We’re all familiar with the phrase “save for a rainy day”, which basically cautions us to reserve capital for some future, as-yet-unknown, need. While many businesses do have some cash reserves, they don’t always have the amount they need, or access to that cash as quickly as they might need it.
What many businesses don’t realize is that the needs, or disruptions, come in all shapes and sizes and with varying degrees of impact and longevity. Some of these disruptions are predictable, as they take time to develop. Some come without warning and, seemingly, when you are least prepared. But there are ways you can prepare financially. A little preparation can go a long way.
Preparing for Business Disruption
Being financially prepared doesn’t necessarily mean having a bunch of cash just sitting in the bank. It can simply mean having a relationship with a financial institution that understands your business, your equipment and the situation in front of you. Small businesses often struggle to get equipment financing or a working capital loan because:
- Bank or financial institution doesn’t understand the business and isn’t willing to take a risk on something they don’t understand
- Lack of relationship between the business and the bank – they don’t know how you do business and don’t know your character
Some banks or financial institutions don’t get to know you and your business. They only see the financial information, credit score and other numbers, but they don’t really understand your business motivation, the type of work you do or the equipment you own.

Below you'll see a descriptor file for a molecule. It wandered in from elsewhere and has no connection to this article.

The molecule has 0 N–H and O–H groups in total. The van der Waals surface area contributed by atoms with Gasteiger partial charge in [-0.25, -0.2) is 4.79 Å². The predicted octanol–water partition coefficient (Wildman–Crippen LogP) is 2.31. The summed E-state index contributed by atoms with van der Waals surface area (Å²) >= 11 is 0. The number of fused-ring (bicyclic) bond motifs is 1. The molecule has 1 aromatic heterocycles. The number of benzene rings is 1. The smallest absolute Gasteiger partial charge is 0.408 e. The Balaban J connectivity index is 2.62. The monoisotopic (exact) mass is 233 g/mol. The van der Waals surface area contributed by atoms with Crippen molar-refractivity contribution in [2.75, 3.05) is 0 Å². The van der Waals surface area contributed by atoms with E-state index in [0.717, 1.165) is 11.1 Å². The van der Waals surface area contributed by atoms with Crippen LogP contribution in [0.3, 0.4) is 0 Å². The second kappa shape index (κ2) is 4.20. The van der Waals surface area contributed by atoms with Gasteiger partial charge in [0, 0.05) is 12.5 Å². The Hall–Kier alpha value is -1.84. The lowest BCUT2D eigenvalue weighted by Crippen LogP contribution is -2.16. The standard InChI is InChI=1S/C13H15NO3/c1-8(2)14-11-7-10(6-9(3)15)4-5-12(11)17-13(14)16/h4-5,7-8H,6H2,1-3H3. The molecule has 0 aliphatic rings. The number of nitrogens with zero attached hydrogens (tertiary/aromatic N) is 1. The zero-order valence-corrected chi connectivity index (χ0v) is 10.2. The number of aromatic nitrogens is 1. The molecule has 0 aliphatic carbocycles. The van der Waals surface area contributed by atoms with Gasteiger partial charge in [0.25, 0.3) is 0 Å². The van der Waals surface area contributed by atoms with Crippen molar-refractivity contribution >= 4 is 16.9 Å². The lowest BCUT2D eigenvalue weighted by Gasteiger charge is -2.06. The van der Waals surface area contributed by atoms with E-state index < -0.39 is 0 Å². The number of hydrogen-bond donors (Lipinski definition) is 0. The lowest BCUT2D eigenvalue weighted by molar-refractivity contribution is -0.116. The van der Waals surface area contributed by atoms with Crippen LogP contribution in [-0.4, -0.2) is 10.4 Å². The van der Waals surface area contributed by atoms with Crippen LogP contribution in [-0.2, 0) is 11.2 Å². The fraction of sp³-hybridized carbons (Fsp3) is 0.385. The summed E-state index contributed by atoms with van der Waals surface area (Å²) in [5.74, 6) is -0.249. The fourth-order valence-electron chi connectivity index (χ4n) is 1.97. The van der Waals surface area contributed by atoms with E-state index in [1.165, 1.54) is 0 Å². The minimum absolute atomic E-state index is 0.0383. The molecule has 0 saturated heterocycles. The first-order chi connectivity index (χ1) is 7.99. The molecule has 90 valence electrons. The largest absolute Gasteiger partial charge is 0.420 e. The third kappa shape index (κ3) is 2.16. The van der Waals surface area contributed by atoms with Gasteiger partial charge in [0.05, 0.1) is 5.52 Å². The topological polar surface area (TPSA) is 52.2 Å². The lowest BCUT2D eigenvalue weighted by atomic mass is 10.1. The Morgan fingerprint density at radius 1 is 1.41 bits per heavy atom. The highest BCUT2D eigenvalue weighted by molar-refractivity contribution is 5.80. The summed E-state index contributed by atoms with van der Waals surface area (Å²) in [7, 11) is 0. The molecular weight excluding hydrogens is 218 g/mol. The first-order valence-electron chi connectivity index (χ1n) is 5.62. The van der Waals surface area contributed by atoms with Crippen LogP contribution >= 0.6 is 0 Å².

We recommend having at least one financial partner that understands the ins and outs of your business, its cyclicality, the equipment you use and the customers you serve. This is the type of finance provider that is most likely to have your back when you get in a bind or find a great opportunity - because disruptions don’t have to be negative in nature.
Whether a disruption is positive or negative, it helps to have a financial partner in your corner that will listen to your situation and swiftly work with you to mitigate it or take advantage of it. Disruptive times are not when you want to be searching for a new lending partner.
Causes of business disruption include:
- Business Opportunities
- Weather and Seasonality
- Legal &/or Legislative Regulations
- Personnel and Customer Issues
Disruptive Technology, Innovation & Business Opportunities- Disruption isn’t Always a Bad Thing
Disruption isn’t always negative. There are times when a good opportunity presents itself, and a company just doesn’t have the financial stability or resources to take advantage of it. Think about a competitor acquisition, for example. A local competitive business decides to sell, and almost overnight you could double your revenue. But if you don’t have the funds or can’t get a loan to make the purchase, another business could make the acquisition, thus limiting your opportunity for growth.